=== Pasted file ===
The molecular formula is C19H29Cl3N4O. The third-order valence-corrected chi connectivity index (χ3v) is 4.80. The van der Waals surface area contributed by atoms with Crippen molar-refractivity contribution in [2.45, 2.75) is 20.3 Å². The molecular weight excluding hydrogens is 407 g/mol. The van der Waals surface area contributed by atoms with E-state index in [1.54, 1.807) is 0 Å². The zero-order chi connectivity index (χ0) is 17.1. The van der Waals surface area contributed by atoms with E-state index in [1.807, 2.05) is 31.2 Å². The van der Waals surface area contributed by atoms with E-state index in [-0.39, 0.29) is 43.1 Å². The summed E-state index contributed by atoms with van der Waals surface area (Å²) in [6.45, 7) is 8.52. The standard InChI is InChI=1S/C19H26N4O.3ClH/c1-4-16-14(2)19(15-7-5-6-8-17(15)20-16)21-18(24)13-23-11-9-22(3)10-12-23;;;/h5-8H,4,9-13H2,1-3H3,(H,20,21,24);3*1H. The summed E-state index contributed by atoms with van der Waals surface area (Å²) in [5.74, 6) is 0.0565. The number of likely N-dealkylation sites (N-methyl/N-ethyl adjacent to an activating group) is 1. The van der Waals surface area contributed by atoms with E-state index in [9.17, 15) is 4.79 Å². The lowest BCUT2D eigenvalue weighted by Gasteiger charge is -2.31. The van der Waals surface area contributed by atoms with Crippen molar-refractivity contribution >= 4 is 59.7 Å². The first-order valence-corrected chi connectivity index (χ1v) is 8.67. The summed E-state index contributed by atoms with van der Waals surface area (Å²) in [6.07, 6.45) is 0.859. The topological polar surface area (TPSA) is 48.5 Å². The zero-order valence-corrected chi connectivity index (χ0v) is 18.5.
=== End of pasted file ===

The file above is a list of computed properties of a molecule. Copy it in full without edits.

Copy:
The molecular formula is C19H29Cl3N4O. The third-order valence-corrected chi connectivity index (χ3v) is 4.80. The van der Waals surface area contributed by atoms with Crippen molar-refractivity contribution in [2.45, 2.75) is 20.3 Å². The molecular weight excluding hydrogens is 407 g/mol. The van der Waals surface area contributed by atoms with E-state index in [1.54, 1.807) is 0 Å². The zero-order chi connectivity index (χ0) is 17.1. The van der Waals surface area contributed by atoms with E-state index in [1.807, 2.05) is 31.2 Å². The van der Waals surface area contributed by atoms with E-state index in [-0.39, 0.29) is 43.1 Å². The summed E-state index contributed by atoms with van der Waals surface area (Å²) in [6.45, 7) is 8.52. The standard InChI is InChI=1S/C19H26N4O.3ClH/c1-4-16-14(2)19(15-7-5-6-8-17(15)20-16)21-18(24)13-23-11-9-22(3)10-12-23;;;/h5-8H,4,9-13H2,1-3H3,(H,20,21,24);3*1H. The summed E-state index contributed by atoms with van der Waals surface area (Å²) in [5.74, 6) is 0.0565. The number of likely N-dealkylation sites (N-methyl/N-ethyl adjacent to an activating group) is 1. The van der Waals surface area contributed by atoms with E-state index in [9.17, 15) is 4.79 Å². The lowest BCUT2D eigenvalue weighted by Gasteiger charge is -2.31. The van der Waals surface area contributed by atoms with Crippen molar-refractivity contribution >= 4 is 59.7 Å². The first-order valence-corrected chi connectivity index (χ1v) is 8.67. The summed E-state index contributed by atoms with van der Waals surface area (Å²) in [6.07, 6.45) is 0.859. The topological polar surface area (TPSA) is 48.5 Å². The zero-order valence-corrected chi connectivity index (χ0v) is 18.5.